Review: Every Heart a Doorway by Seanan McGuire


25526296Every Heart a Doorway by Seanan McGuire

My rating: 3.5 of 5 stars
Received: Bought
Publication Date: April 5th 2016
Publisher: Tor.com
Point of View: 3rd Person & Alternative
Recommended Age: 14+
Genres &  Themes: Young Adult, Fantasy, Mystery, Death

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BLURB:

Eleanor West’s Home for Wayward Children
No Solicitations
No Visitors
No Quests

Children have always disappeared under the right conditions; slipping through the shadows under a bed or at the back of a wardrobe, tumbling down rabbit holes and into old wells, and emerging somewhere… else.

But magical lands have little need for used-up miracle children.

Nancy tumbled once, but now she’s back. The things she’s experienced… they change a person. The children under Miss West’s care understand all too well. And each of them is seeking a way back to their own fantasy world.

But Nancy’s arrival marks a change at the Home. There’s a darkness just around each corner, and when tragedy strikes, it’s up to Nancy and her new-found schoolmates to get to the heart of the matter.

No matter the cost.

REVIEW:

She leaned close, so close that Nancy felt one of the other girl’s pigtails brush her shoulder. ‘‘Why are you crying, ghostie girl? Did someone walk across your grave?’’

Mysterious murders. Secret doors. Magical worlds.

One thing I sure wasn’t expecting to find in this oddly mature young adult story is creepy dead girls. Don’t get me wrong, I have nothing against a little bit of murder in a plot, but that was quite a twist for me.

What started as a peculiar tale of magical doors quickly shifted into something unexpectedly dark.

I’m glad. I really didn’t want to read about yet another Narnia-inspired journey into alternate universes where there are fairies, talking animals, half-humans or giant insects. We get none of that.

‘‘[I]f you open the right door at the right time, you might finally find a place where you belong.’’

The story takes place at Eleanor West’s Home for Wayward Children. Sounds familiar? A school where ‘‘special’’ and marginalized children are welcome to recuperate and prosper in peace.

Every Heart a Doorway is the book Miss Peregrine’s Home for Peculiar Children never got to be.

Both books don’t follow the same plot, yet there is an unmistakable similarity between them. Every Heart a Doorway is scary. Not in a ‘‘heart attack’’ way; the creepiness crawls under your skin and seems to follow a path, yet never reaches your heart. It’s a good and moderated creepy: one that’ll awake your senses!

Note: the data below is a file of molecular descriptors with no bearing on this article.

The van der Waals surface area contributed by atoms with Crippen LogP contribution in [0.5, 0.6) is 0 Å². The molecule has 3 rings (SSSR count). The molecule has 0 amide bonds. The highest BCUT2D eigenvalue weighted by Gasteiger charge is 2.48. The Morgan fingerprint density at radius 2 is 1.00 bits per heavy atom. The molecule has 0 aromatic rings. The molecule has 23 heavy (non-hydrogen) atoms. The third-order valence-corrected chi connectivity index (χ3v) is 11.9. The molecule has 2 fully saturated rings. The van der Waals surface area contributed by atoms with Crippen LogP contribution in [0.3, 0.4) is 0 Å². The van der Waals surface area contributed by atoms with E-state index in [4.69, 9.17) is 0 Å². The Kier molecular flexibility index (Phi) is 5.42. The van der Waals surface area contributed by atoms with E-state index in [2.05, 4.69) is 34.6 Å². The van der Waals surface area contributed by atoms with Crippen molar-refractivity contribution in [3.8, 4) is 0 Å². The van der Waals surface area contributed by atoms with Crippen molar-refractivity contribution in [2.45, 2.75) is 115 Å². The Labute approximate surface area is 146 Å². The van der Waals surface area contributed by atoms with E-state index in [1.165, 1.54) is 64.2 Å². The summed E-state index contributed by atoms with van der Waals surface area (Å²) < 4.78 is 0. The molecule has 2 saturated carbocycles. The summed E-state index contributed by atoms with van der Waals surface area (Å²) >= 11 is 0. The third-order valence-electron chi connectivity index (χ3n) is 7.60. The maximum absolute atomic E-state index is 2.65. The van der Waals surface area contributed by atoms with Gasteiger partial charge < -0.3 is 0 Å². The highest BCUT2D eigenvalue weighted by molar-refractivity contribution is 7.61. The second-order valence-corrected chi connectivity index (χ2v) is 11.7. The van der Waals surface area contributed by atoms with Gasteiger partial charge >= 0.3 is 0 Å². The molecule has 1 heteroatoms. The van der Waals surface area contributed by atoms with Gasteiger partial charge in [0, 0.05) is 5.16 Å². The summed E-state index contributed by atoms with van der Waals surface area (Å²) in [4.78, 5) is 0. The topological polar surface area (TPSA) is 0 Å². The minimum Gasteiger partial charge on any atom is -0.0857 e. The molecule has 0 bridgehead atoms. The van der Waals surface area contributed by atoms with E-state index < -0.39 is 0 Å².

‘‘Hope hurts. That’s what you need to learn, and fast, if you don’t want it to cut you open from the inside out.’’

I could tell you all about the heroine, but here’s the truth: all characters are important. Some are heroes, some are antiheroes. Some are innocent, others are dangerous. We don’t know who is who for sure. Maybe they’re all lying, maybe some are trust-worthy or maybe they’re all playing with us. Regardless, the author doesn’t neglect the secondary characters, and that’s a very good thing.

Just… don’t get too attached.

The main reason why I didn’t grant this book a higher rating, as it seemed to beg me to – sorry book, I don’t always oblige – is because of the plot. Yes, it’s suspenseful, relatively original and captivating enough, but it’s so uneventful.

Sure, there are people dying, but that’s all. A little bit of therapy here and there and interactions between characters, but it frustrated me to see the author limit herself to mundane scenes – aside from the murders – when there are infinite possibilities with this type of story! Furthermore, the lack of gasp when finding the identity of the killer(s) was disappointing.

A short and entertaining creepy read.

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10 thoughts on “Review: Every Heart a Doorway by Seanan McGuire

  1. I’m glad I read this read this review, because creepy books like this are really not my thing. But from the blurb, this sounds like something I would want to pick up. So thanks for warning me away haha 😛

    Like

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  3. “Every Heart a Doorway is the book Miss Peregrine’s Home for Peculiar Children never got to be.”

    That’s quite the statement, considering how loved Rigg’s Peculiar Children seems to be. I’ve never read it, to be honest, and it makes me curious what about Rigg’s book that is missing that McGuire seems to have accomplished.

    Great review!

    Like

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